The First McDonald's Location Turns 80
May 13, 2020 Think THF, Archive Insight
An early McDonald’s after the menu change and before the iconic Golden Arch redesign. THF125822
If you do an Internet search on the date and place of the first McDonald’s, chances are you’ll get 1955, Des Plaines, Illinois. But that was actually the first McDonald’s franchised by milkshake machine salesman Ray Kroc.
The first real McDonald’s was created by Richard (“Dick”) and Maurice (“Mac”) McDonald in San Bernardino, California, on May 15, 1940. Located on Route 66 and based upon a food stand opened by their father a few years earlier, Dick and Mac’s “McDonald’s Bar-B-Que” was typical of car-hop type drive-in restaurants of its day.
The big shift from a joint selling barbecue ribs, beef, and pork sandwiches on china plates to the McDonald’s we know today occurred in 1948. Dick and Mac were tired of trying to keep capable cooks and reliable carhops on staff. And the teenagers were driving them crazy—hanging out, breaking the china, and keeping other customers away. So they closed their restaurant, fired the carhops, and a few months later, introduced a whole new “Speedee Service System.” This radical new concept featured a limited menu, walk-up service, an assembly-line system of food production, and drastically reduced prices. Five years later, milkshake machine salesman Ray Kroc recognized a “golden” concept when he saw one. He franchised the concept with their name across the country, especially in the new suburban neighborhoods across the Midwest.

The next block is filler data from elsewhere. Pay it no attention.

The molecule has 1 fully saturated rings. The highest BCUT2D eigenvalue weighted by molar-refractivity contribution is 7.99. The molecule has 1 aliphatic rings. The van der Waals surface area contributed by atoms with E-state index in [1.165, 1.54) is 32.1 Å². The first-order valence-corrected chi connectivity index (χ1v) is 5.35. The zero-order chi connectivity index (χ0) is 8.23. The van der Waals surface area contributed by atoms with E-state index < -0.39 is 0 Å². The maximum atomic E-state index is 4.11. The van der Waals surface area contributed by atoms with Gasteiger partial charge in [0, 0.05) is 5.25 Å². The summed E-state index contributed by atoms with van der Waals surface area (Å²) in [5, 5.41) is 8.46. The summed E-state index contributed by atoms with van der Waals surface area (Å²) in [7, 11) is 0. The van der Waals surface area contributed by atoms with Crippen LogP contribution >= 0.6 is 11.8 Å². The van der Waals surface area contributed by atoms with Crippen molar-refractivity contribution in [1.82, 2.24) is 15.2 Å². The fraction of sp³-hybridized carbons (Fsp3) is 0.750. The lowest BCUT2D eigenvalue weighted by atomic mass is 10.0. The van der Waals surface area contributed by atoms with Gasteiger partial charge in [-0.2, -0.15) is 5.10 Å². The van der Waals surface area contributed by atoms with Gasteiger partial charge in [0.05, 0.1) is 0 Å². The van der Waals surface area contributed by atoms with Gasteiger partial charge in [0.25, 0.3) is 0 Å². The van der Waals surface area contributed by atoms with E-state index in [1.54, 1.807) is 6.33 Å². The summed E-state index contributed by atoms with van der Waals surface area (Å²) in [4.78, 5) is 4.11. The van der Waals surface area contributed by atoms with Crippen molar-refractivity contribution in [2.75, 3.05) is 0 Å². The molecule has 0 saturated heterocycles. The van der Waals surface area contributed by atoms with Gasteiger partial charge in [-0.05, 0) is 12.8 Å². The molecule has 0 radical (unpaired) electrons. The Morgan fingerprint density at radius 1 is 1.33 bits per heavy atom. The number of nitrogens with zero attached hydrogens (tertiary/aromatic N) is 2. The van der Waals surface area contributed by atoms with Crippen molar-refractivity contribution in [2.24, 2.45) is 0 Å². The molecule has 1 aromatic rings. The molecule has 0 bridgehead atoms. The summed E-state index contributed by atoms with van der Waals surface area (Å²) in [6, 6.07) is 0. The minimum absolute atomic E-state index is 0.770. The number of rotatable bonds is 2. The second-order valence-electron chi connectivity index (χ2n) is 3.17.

McDonald’s sign, 1960, in the Driving America exhibition, Henry Ford Museum of American Innovation. THF151145
Neon signs like this one, with a single “golden” arch and the logo of Speedee, the hamburger-headed chef, flashed in front of early McDonald’s franchises. The instantly recognizable design was drawn by Richard McDonald in 1952, first applied to a McDonald's restaurant in 1953, and then co-opted by Ray Kroc when he began franchising the restaurants in 1954. It became the corporate logo in 1963, after Kroc bought out the McDonald brothers in 1961. This particular sign lit up Michigan’s second McDonald’s, located in Madison Heights.
The McDonald’s innovative Speedee Service System, reduced-price menu, and recognizable Golden Arches set the standard for numerous other fast food establishments to come. During the 1970s, Happy Meals raised the bar again. McDonald’s continues to be at the forefront of new trends in the fast food industry.
Donna R. Braden is Curator of Public Life at The Henry Ford.
Henry Ford Museum, Driving America, Michigan, popular culture, by Donna R. Braden, food, restaurants